This seemed like a better idea in my head:
What is it? It’s a variant on the blog visualization below from this post, but using crescent/lune slices instead and with no sustain (aka, if there’s no data point, we don’t draw anything). It self-normalizes so that the maximum value range takes up a full 180 degrees. It does not bother to account for the loss of area when apportioning the slices, though it could. I doubt that would make up for the perceptual issues anyway.
The good news is that the visualization motivated me to properly abstract the previously inane special-cased implementations for rings/curves to a path-based implementation like reasonable people would expect. (Refactoring still to be done.)
In other news, I’ve changed up the revision control for my chronicle-recorder patches after it became clear my stacked git approach was not going to cleanly allow concurrent development on my new laptop. The new way is a bunch of bzr branches; the ‘rev control’ page link on the left is the authority on what is what.
So, motivated by recent prettiness (C26000’s Last.fm Extra Stats ‘Wave Graph‘ and its inspiration Lee Byron’s Layered Histogram, which also reminds me of the fundamentally different but visually close-enough IBM Research/Viégas/Wattenberg’s history flow), I have put in some preliminary aggregation logic and a ‘stacked linechart’ visualization. It’s quite the poor cousin to Lee Byron’s stuff, but we’ve got to start somewhere.
Although histogram is probably a better term for the result, the visualization is actually ignorant that there’s aggregation going on, so stacked linechart it is. The data is the same data (wordpress shoutbox ‘shouts’) from my last post, but instead of block stacking to get a de facto histogram, the binned time-intervals are aggregated by author. The stacked linechart consumes these and — presto — a de facto trendy histogram. The main difference here is that the bin period is 7 days, although bugs remain. I am going to replace my haphazard date logic with python-dateutil shortly to resolve this problem.
Of course, the whole point of visophyte is (excessive) flexibility, so let’s at least leverage that. The above is the same data, but with the fill’s saturation varying with the total number of hyperlinks included in ‘shouts’ for that time interval, producing a quasi-retro wire-frame effect. Stronger/bolder colors = more links, lighter/faded colors = less/no links. Some day, perhaps a pretty spline version, but up next is getting back to Thunderbird.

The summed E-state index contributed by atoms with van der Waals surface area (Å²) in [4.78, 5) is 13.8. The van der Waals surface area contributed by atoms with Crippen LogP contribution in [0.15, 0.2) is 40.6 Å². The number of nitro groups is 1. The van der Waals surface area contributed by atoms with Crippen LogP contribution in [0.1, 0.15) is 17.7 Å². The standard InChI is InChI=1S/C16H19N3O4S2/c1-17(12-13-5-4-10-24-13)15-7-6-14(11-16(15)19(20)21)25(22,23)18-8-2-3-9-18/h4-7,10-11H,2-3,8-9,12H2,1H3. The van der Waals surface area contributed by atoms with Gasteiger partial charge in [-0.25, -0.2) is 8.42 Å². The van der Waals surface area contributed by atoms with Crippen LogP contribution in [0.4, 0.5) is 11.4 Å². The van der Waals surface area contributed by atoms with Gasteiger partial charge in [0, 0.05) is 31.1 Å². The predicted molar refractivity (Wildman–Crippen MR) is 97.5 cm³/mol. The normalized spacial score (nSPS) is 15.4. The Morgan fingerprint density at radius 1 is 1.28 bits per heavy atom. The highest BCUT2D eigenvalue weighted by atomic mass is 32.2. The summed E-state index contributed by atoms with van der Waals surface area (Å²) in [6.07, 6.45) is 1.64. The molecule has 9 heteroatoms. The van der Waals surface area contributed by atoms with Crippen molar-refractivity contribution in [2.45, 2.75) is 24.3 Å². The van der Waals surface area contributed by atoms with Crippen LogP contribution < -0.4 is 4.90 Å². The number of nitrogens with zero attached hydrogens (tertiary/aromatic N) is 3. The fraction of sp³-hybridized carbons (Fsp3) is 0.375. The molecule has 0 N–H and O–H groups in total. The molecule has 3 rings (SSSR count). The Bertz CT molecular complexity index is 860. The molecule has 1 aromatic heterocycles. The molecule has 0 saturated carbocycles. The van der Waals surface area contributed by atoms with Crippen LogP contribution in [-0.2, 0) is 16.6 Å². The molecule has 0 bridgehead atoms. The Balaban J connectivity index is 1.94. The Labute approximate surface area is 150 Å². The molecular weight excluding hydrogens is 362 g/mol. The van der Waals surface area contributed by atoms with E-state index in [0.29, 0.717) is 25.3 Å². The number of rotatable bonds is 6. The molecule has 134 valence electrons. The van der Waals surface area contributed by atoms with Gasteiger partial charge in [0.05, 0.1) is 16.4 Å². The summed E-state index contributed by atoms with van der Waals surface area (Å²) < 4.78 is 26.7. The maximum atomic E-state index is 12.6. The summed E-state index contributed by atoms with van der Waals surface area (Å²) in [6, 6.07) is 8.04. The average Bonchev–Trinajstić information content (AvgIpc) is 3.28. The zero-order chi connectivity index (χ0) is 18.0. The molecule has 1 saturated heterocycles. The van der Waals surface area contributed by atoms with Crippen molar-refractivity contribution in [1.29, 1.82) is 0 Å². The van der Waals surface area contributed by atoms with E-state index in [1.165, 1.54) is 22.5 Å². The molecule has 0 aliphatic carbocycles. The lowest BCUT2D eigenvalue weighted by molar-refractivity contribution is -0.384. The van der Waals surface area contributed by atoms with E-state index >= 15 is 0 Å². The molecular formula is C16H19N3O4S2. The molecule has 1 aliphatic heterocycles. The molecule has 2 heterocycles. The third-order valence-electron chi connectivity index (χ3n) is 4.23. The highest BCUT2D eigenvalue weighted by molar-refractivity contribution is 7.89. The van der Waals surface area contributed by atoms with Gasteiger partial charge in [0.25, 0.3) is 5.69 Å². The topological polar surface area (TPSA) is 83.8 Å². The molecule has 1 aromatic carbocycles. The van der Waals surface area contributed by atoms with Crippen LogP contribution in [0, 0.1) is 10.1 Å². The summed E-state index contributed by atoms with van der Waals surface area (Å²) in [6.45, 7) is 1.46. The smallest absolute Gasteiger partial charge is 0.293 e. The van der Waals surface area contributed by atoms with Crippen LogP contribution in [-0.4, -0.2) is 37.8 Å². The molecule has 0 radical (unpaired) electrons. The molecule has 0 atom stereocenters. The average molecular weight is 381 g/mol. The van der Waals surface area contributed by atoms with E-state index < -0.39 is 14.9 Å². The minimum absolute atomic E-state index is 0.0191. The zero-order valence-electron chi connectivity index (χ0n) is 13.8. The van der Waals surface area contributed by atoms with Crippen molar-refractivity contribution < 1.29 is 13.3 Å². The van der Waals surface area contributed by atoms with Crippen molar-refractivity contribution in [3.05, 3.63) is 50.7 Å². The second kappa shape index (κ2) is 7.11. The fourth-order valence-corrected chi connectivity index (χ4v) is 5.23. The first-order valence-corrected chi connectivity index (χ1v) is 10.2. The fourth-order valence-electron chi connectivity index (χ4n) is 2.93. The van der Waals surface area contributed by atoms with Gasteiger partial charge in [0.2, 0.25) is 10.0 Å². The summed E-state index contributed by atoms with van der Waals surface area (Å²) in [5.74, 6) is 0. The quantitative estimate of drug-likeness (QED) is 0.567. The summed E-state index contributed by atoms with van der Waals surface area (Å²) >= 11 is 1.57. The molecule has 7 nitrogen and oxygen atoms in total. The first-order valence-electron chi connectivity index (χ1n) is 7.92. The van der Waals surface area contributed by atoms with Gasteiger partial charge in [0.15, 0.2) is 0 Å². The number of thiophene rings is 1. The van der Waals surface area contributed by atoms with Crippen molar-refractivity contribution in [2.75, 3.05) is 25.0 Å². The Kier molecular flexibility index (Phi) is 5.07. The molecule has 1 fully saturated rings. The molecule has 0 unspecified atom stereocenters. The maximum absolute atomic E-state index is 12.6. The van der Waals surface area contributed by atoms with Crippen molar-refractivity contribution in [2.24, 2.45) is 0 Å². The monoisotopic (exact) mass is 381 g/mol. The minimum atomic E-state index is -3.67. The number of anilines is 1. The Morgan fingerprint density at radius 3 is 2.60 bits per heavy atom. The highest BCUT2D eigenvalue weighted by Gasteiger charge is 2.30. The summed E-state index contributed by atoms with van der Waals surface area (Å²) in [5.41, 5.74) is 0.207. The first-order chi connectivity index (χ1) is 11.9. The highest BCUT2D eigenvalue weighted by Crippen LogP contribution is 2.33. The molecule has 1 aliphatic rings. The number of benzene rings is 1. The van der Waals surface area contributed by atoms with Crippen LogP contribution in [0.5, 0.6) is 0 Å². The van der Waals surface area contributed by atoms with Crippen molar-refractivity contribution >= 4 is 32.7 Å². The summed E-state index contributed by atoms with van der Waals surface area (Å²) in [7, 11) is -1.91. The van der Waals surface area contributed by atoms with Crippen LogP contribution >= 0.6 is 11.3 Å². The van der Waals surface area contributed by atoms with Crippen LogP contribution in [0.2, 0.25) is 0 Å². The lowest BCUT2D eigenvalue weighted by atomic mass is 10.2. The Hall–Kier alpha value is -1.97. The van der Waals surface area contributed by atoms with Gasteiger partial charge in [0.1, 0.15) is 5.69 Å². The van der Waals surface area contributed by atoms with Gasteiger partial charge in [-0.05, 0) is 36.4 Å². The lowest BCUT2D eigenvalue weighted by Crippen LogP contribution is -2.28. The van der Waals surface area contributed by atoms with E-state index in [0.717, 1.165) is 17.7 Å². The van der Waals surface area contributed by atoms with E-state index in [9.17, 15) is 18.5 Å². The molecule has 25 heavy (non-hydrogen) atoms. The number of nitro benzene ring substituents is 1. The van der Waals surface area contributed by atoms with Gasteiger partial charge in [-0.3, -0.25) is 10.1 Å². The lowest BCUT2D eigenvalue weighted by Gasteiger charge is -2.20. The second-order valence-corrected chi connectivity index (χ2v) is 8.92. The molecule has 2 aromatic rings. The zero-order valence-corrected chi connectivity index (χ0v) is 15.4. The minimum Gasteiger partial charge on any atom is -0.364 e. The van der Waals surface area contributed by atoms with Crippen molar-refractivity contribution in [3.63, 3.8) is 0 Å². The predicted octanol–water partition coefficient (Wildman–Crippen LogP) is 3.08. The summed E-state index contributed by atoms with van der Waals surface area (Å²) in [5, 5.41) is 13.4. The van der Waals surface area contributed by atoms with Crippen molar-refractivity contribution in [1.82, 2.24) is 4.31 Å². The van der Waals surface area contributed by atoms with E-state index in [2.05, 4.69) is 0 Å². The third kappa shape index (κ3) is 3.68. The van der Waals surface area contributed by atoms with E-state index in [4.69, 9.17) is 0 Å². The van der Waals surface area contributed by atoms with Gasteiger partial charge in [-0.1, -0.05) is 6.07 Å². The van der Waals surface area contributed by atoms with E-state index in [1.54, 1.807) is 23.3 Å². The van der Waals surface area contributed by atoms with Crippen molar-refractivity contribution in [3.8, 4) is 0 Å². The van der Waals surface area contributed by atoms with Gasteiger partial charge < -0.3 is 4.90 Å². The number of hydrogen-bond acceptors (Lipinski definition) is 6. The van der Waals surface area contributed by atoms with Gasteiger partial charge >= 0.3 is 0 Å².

A visualization of the shoutbox traffic on www.frinkiac.org since the dawn of time or the blog, whichever came later. Colors are defined by the ‘shouting’ user (hue), the linearly scaled log of the word count of the contents (saturation), and a constant for value to get darker lines. So ‘brighter’ colors = longer shouts and ‘lighter’ colors = shorter shouts. All colors are regrettably ugly. The dawn of time is on the left, modern times is on the right. I think the clustering routine has decided each column is three days, although that may get a little shaky at the end of the months (quick-n-dirty date logic.)
This should look similar to…
ye olde KoalaRainbow 0.* for MovableType. The MTKR one is actually blog posts and comments and doesn’t distinguish based on the author, but the point is that I am beginning to be able to do all the things I used to be able to do. This helps flesh out the set of base visualizations and ensure that the architecture doesn’t have any obvious holes in things. Although the visophyte vis definition is perhaps still more verbose than I would like, it doesn’t make me lose hope like the procedural MTKR one did (click on the latter picture and scroll down to witness the ugliness).